King's Lynn Festival has a special reason to mark the 400th anniversary of Shakespeare's death for the Bard almost certainly performed on the stage of Lynn's St George's Guildhall, a building key to the Festival's existence. The largest surviving Medieval guildhall in England was saved from demolition and to celebrate its restoration in 1951 Ruth Lady Fermoy arranged a week-long programme of music and the arts which was a huge success and laid the foundations for Lynn Festival. The 66th Festival - being staged on July 17-30 - will mark the Shakespeare anniversary in two concerts, an exhibition, a film and a town walk. On July 19 at 7.30pm in St Nicholas' Chapel King's Lynn Festival Chorus will perform Three Shakespeare Songs composed by Ralph Vaughan Williams. In a recital at the Minster church at 9.30pm on July 23 David Wright (harpsichord) will play Tudor and Elizabethan music such as that which would be known by Shakespeare. A Festival exhibition will show a series of Shakespeare Sculptures by Norfolk artist Susan Bacon who was inspired by some of the Bard's most memorable creations. The sculptures and small maquettes – described as 'social calligraphy' – were displayed at the Globe Theatre last autumn as part of The Globe Project. They will be on show in the foyer of the Fermoy Gallery at King Street on July 18-30 (closed on Sundays) from 10am-4pm. Lynn historian Dr Paul Richards will lead a Festival walk, In Search of Shakespeare's Lynn, on July 22 at 2pm. It will include a visit to St George's Guildhall where, on July 23 at 11am Lynn Community Cinema Club will show Macbeth starring Michael Fassbender. Visit www.kingslynnfestival.org.uk or call the festival office on 01553 767557. The festival box office opens at Lynn Corn Exchange (01553 764864) on April 25.
4. Norfolk dialect in Hamlet
It's one of Hamlet's most famous lines, but it is thought to derive from right here in Norfolk: 'I am but mad north-north-west. When the wind is southerly, I know a hawk from a handsaw'. The Norfolk dialect word for a heron was a hernsew, which was pronounced 'harnsa' and Hamlet's phrase is thought to come from a hawking term – when a hawk chases a heron, the heron often flies with the wind to escape its predator: when the wind is from the south, the sun is at the hunter's back so he can easily tell a bird from its prey, but if the wind is from the north he might have to squint into the sun and would struggle to differentiate between the birds.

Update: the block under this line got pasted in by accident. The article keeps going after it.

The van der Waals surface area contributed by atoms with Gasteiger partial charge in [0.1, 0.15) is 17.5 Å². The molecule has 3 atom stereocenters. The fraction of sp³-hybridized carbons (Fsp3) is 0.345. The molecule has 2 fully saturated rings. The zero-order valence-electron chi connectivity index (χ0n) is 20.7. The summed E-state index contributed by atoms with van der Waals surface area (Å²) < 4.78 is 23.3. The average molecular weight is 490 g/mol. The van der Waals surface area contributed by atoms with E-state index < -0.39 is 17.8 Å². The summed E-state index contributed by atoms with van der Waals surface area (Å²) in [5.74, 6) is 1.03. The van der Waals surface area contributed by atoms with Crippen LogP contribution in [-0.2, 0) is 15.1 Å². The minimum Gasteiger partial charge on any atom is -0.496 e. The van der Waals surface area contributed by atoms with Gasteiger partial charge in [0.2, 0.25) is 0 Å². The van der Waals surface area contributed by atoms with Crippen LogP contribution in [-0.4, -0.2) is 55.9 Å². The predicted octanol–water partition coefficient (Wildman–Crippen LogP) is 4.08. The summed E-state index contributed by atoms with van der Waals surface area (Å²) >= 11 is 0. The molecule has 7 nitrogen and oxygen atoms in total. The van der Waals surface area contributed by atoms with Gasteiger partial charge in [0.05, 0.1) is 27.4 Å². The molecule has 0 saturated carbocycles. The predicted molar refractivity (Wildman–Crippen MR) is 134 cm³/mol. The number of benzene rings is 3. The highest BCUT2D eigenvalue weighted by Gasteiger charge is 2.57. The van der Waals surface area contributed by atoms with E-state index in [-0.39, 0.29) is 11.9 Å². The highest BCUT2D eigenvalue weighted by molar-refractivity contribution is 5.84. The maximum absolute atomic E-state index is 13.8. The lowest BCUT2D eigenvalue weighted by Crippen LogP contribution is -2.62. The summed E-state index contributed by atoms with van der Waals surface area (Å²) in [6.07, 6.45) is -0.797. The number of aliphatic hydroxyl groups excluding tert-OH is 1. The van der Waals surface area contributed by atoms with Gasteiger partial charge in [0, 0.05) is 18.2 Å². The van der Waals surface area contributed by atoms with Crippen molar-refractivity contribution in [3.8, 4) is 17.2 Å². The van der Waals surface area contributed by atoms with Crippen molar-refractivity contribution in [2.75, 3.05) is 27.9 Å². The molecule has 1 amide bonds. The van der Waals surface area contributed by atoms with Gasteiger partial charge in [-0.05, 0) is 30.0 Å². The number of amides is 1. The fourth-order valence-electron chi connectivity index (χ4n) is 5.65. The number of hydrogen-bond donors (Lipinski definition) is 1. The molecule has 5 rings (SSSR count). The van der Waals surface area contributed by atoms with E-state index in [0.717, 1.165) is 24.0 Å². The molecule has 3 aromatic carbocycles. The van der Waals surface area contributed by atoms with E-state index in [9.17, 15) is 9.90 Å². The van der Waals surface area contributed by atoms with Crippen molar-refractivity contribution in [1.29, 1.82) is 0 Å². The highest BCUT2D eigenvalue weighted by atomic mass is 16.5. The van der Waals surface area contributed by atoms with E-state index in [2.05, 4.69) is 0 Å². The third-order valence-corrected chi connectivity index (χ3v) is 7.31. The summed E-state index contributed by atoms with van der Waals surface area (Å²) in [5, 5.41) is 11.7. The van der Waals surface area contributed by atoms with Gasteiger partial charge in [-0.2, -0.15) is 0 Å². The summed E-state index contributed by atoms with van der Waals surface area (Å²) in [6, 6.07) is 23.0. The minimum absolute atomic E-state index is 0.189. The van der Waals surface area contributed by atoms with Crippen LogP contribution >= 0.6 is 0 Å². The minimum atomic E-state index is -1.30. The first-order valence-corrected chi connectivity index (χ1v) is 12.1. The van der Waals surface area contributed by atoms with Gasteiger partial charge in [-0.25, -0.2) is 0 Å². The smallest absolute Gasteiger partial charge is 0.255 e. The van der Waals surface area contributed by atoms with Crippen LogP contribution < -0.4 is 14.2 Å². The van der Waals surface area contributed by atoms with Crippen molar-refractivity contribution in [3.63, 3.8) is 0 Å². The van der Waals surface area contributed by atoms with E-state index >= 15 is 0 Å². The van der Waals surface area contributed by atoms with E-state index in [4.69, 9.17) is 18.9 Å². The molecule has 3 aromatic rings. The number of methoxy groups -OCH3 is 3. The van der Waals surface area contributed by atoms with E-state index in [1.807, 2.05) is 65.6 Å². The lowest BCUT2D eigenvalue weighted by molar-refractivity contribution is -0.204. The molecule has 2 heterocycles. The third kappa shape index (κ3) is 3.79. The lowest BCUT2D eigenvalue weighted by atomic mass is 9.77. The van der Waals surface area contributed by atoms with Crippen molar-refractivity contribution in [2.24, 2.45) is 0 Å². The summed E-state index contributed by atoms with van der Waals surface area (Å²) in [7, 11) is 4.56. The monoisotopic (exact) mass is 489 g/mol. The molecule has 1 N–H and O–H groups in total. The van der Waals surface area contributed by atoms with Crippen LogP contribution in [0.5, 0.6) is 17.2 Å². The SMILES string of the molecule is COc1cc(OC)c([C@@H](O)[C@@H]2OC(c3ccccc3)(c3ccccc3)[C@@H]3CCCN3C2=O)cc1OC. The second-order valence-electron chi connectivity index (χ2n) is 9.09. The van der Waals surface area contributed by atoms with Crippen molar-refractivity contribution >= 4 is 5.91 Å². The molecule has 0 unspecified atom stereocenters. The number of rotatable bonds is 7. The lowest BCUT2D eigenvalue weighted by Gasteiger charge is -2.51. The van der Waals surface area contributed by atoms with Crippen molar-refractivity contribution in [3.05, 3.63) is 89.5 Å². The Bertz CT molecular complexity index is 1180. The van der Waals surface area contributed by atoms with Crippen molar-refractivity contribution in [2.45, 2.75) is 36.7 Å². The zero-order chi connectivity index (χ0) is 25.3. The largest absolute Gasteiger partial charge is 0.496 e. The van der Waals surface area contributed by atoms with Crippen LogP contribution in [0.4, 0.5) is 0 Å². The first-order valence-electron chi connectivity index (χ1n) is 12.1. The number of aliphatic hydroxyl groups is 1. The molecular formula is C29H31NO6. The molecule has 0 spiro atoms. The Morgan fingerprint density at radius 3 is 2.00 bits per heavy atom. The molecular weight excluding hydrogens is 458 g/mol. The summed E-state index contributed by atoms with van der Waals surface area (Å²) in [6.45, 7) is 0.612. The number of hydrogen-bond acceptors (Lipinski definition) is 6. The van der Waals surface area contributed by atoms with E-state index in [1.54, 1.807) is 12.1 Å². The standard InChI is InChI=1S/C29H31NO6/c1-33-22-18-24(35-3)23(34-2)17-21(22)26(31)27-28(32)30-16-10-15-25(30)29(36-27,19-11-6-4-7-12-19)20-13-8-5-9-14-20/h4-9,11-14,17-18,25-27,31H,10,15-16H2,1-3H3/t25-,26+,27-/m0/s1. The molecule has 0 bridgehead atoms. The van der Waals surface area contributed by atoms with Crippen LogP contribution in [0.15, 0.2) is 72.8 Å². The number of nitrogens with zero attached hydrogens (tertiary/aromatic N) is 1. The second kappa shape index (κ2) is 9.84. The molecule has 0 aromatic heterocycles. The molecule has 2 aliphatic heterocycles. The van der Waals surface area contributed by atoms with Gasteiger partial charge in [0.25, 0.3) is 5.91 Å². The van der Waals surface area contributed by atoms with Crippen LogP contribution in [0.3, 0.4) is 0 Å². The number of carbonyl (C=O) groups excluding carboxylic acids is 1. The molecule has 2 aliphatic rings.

5. Sir Thomas Erpingham
He lies buried in Norwich Cathedral where he also paid for the gate that bears his name, the rebuilding of the church of the Dominican Friars and a new East window for the church of the Augustinian Friars – Sir Thomas Erpingham, who became famous as the commander of King Henry V's longbow archers at the Battle of Agincourt is immortalised as a character in Shakespeare's Henry V. By the time Erpingham served at Agincourt, he was a veteran, having served Henry V's father and grandfather (John of Gaunt), fighting in France and Spain, crusading in Prussia, fighting the Scots and making a pilgrimage to the Holy Land. If you want to spot Sir Thomas, look for his kneeling figure in a niche in the centre of the tall flint-faced Erpingham Gate.
6. Shakespeare actors paid NOT to perform
Six years after Shakespeare's death, his plays and his players were touring the provinces and were due to play at St Andrew's Guild Hall in Norwich in June 1622, possibly with the Bard's Twelfth Night.
Records show, however, that the actors were paid a total of 40 shillings not to perform, possibly in order to appease the city's Puritans. In the early 1600s, Norwich was a prosperous regional capital with a comparatively huge population.
It was also a city where the satirical treatment of Lady Olivia's puritanical steward Malvolio in Twelfth Night might not have been received well by a city renowned for its Puritan community.
The 'monsters of both kinds, half women, half men' that Puritan author Philip Stubbes wrote about in his book The Anatomie of Abuses in 1583, were the male actors playing female roles in plays such as those written by Shakespeare and Stubbes also suggested that similar kinds of plays were, in fact, the work of Satan. It didn't stop The King's Men from returning later in the year, though, at which point they were paid another 40 shillings (although there is no record of whether or not they actually took to the stage). God loves a trier.
In tomorrow's EDP: In our final feature to mark the anniversary, Mark Nicholls tells the story of the famous 'Nine Daies Wonder' of one of the Bard's favourite actors and clowns - Will Kemp.